Given the above, Marx argued that the state itself served to maintain an unequal social order based on the exploitation of one class over another (Marx, 1994). Marx thus suggested that underlying such inequality there lay a firm economic foundation. Therefore, the free will of individuals in the subjugated class was directly prevented by the capitalist forces of production. Moreover, the state itself served to perpetuate this lack of free will on the subjugated class. Therefore, Marx viewed free will as being impossible, not only in the capitalist system but also in other historical epochs (Marx, 1994). He thus concluded that “men make their own history, but they do not make it just as they please; they do not make it under circumstances chosen by themselves, but under circumstances directly encountered, given and transmitted from the past” (Marx, 1994; p. xviii).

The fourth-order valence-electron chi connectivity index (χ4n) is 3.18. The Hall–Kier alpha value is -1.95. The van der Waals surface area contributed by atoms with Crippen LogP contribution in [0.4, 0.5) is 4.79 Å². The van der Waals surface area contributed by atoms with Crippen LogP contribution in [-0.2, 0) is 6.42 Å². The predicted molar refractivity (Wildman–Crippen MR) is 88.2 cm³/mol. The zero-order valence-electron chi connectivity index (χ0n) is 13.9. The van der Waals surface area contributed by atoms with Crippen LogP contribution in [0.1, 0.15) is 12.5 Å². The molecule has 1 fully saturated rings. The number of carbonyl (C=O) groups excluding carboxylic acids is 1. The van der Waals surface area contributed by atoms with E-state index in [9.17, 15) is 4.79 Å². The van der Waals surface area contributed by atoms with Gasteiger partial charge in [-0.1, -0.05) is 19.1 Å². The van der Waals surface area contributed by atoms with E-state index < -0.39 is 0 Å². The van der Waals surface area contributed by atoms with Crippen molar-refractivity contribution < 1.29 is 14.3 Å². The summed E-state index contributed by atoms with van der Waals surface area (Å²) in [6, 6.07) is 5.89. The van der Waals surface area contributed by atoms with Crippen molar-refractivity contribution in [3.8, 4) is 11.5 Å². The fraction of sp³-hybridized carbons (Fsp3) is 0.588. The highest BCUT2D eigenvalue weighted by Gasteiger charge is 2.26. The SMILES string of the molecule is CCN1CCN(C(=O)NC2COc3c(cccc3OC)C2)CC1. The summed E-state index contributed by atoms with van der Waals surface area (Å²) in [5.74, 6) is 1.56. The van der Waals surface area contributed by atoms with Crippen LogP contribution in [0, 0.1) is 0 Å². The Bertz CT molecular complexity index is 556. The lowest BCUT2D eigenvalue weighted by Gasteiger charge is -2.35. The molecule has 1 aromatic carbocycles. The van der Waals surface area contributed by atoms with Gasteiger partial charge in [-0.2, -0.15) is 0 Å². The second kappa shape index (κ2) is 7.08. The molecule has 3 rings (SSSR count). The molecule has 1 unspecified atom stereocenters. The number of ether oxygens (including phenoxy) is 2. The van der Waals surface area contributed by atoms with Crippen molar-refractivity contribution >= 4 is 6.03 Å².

Although Marx’s economic determinism has often been subject to philosophical counter attack, the thesis of this work remains convinced that the Marxist outlook remains the most effective in terms of explaining the constraints that are placed on the free will of the individual agent. Marx himself was heavily critical of the ability of individuals to exercise agency within the determinism which exists in society (Williams, 1980). In addition, although heavy emphasis was placed on classes as being the engines of historical change, Marx had difficulty ascribing particular classes with active agency (Williams, 1980). Therefore, using the Marxist interpretation of history and society, it is possible to see how severe limitations exist regarding the ability of individuals to exercise free will. In particular, the utopian outlook of free will as suggested by Descartes cannot be possible when social structures consistently undermine the agency of the individual. Moreover, Locke’s attempt to address this dialectic through reference to the social contract does little alter the essential nature of the problem itself. Thus, determinism continues to act as the ultimate problem for those who wish to argue in favour of free will among human beings.